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Carl Ferdinand Walther
1811-1878. American Lutheran theologian. Born in Langenchursdorf, Saxony, he attended the Gymnasium at Schneeberg and the University of Leipzig, was ordained into the Lutheran ministry in 1837, and made pastor in Braeunsdorf. While at Leipzig he had come under Pietistic influences, which combated the Rationalistic influences of his younger years. He was profoundly influenced by Martin Stephan, pastor in Dresden, and came into the Erweckungsbegung, the newly awakened Lutheran confessional movement. He joined the emigrants under Stephan, arriving in Missouri early in 1839. Here he was made pastor at Dresden and Johannisberg, Perry County, Missouri. He played an active role in the deposition of Martin Stephan, who had developed autocratic tendencies and was accused of moral turpitude. In 1841 Ferdinand succeeded his brother Otto Herman as pastor of the Saxon church in St. Louis. In 1849 he became professor of theology at Concordia Seminary, which was moved from Perry County to St. Louis in December of that year. Walther retained the post of chief pastor of the Gesamtgemeinde (the Lutheran congregations in St. Louis as they were newly established became part of the one-parish structure) while serving as professor and president of the seminary.
He was the first president of the Evangelical Lutheran Synod of Missouri, Ohio, and Other States (The Lutheran Church-), founded in 1847, and the first president of the Evangelical Lutheran Synodical Conference of North America, founded in 1872, a federation of German and one Norwegian Lutheran synods which was strictly confessional. Walther participated in various theological controversies in his lifetime: the controversy on church and ministry with the so- called Buffalo Synod, with Wilhelm Loehe* and the Iowa Synod, a controversy with the German Methodists, a controversy within his own synod on Millennialism, and a controversy within the synodical conference on predestination and election. He was regarded as an outstanding preacher and the published output of his sermons is fourteen volumes.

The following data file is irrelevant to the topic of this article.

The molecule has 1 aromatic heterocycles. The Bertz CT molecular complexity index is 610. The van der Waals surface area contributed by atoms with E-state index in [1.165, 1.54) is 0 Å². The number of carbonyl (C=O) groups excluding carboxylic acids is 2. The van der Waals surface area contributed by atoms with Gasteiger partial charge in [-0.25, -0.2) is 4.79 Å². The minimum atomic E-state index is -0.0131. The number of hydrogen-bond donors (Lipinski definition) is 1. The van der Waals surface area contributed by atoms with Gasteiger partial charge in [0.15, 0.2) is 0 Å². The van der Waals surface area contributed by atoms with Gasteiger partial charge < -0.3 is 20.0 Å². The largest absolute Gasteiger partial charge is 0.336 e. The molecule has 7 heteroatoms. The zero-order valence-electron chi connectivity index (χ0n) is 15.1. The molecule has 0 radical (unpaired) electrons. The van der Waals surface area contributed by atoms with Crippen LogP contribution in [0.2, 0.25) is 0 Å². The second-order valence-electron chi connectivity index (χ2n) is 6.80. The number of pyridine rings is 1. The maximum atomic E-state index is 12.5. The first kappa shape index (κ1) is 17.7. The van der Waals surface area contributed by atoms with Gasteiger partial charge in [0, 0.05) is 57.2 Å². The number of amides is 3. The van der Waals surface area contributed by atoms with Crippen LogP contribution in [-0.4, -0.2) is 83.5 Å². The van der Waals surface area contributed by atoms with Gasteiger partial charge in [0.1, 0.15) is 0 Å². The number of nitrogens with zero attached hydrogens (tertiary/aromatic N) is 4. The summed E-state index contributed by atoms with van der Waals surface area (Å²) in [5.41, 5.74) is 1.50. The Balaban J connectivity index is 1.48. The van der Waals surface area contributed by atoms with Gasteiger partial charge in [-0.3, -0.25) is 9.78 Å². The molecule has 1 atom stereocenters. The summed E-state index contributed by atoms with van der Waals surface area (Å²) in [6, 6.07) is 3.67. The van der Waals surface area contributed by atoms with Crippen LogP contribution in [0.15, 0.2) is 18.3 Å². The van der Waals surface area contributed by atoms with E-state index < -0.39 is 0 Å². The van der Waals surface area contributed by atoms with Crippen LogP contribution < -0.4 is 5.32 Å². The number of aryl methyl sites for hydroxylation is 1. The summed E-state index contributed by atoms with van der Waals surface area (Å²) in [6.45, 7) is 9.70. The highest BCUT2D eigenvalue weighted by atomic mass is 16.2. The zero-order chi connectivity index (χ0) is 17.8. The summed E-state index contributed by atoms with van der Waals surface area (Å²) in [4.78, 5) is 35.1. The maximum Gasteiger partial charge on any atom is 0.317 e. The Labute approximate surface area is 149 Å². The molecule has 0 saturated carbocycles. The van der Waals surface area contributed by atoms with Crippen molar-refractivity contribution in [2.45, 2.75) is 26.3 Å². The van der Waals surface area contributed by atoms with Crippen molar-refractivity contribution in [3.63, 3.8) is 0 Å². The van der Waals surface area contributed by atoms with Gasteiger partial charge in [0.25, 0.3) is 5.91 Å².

His chief theological writings are on the question of church and ministry (mainly Die Stimme unserer Kirche in der Frage von Kirche und Amt), a manual on pastoral theology (Americanisch-Lutherishe Pastoraltheologie), and his lectures on Law and Gospel (Die rechte Unterscheidung von Gesetz und Evangelium translated as The Proper Distinction between Law and Gospel). Walther is generally regarded as the outstanding Lutheran theologian in America in the nineteenth century.
L.W. Spitz, Sr., The Life of Dr. C.F.W. Walther (1961); C.S. Meyer (ed.), Moving Frontiers: Readings in the History of the Lutheran Church-Missouri Synod (1964) and (ed.) Letters of C.F.W. Walther: A Selection (1969).